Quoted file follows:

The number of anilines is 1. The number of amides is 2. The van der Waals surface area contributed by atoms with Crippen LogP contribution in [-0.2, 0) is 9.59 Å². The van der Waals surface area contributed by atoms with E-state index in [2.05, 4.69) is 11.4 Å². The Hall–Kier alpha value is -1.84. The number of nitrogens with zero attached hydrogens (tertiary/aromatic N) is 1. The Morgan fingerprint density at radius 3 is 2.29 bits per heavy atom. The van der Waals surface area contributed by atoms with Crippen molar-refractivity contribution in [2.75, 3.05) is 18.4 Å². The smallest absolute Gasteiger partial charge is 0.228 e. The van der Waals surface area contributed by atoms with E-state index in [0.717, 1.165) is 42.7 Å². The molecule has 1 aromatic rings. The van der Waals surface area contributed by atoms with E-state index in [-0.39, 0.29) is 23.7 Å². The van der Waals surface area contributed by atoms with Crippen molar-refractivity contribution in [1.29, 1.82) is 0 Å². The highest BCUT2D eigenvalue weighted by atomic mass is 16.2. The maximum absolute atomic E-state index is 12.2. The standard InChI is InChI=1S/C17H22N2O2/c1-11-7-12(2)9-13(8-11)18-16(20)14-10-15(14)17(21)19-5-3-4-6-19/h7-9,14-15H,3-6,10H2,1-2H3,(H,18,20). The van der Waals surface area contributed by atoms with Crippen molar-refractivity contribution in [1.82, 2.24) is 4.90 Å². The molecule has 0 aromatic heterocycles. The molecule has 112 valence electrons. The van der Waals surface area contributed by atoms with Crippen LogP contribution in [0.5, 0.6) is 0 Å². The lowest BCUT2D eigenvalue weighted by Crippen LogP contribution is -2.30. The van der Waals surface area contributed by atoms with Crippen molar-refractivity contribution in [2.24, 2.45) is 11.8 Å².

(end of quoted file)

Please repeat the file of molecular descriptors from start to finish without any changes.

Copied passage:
The number of anilines is 1. The number of amides is 2. The van der Waals surface area contributed by atoms with Crippen LogP contribution in [-0.2, 0) is 9.59 Å². The van der Waals surface area contributed by atoms with E-state index in [2.05, 4.69) is 11.4 Å². The Hall–Kier alpha value is -1.84. The number of nitrogens with zero attached hydrogens (tertiary/aromatic N) is 1. The Morgan fingerprint density at radius 3 is 2.29 bits per heavy atom. The van der Waals surface area contributed by atoms with Crippen molar-refractivity contribution in [2.75, 3.05) is 18.4 Å². The smallest absolute Gasteiger partial charge is 0.228 e. The van der Waals surface area contributed by atoms with E-state index in [0.717, 1.165) is 42.7 Å². The molecule has 1 aromatic rings. The van der Waals surface area contributed by atoms with E-state index in [-0.39, 0.29) is 23.7 Å². The van der Waals surface area contributed by atoms with Crippen molar-refractivity contribution in [1.29, 1.82) is 0 Å². The highest BCUT2D eigenvalue weighted by atomic mass is 16.2. The maximum absolute atomic E-state index is 12.2. The standard InChI is InChI=1S/C17H22N2O2/c1-11-7-12(2)9-13(8-11)18-16(20)14-10-15(14)17(21)19-5-3-4-6-19/h7-9,14-15H,3-6,10H2,1-2H3,(H,18,20). The van der Waals surface area contributed by atoms with Crippen molar-refractivity contribution in [1.82, 2.24) is 4.90 Å². The molecule has 0 aromatic heterocycles. The molecule has 112 valence electrons. The van der Waals surface area contributed by atoms with Crippen LogP contribution in [0.5, 0.6) is 0 Å². The lowest BCUT2D eigenvalue weighted by Crippen LogP contribution is -2.30. The van der Waals surface area contributed by atoms with Crippen molar-refractivity contribution in [2.24, 2.45) is 11.8 Å².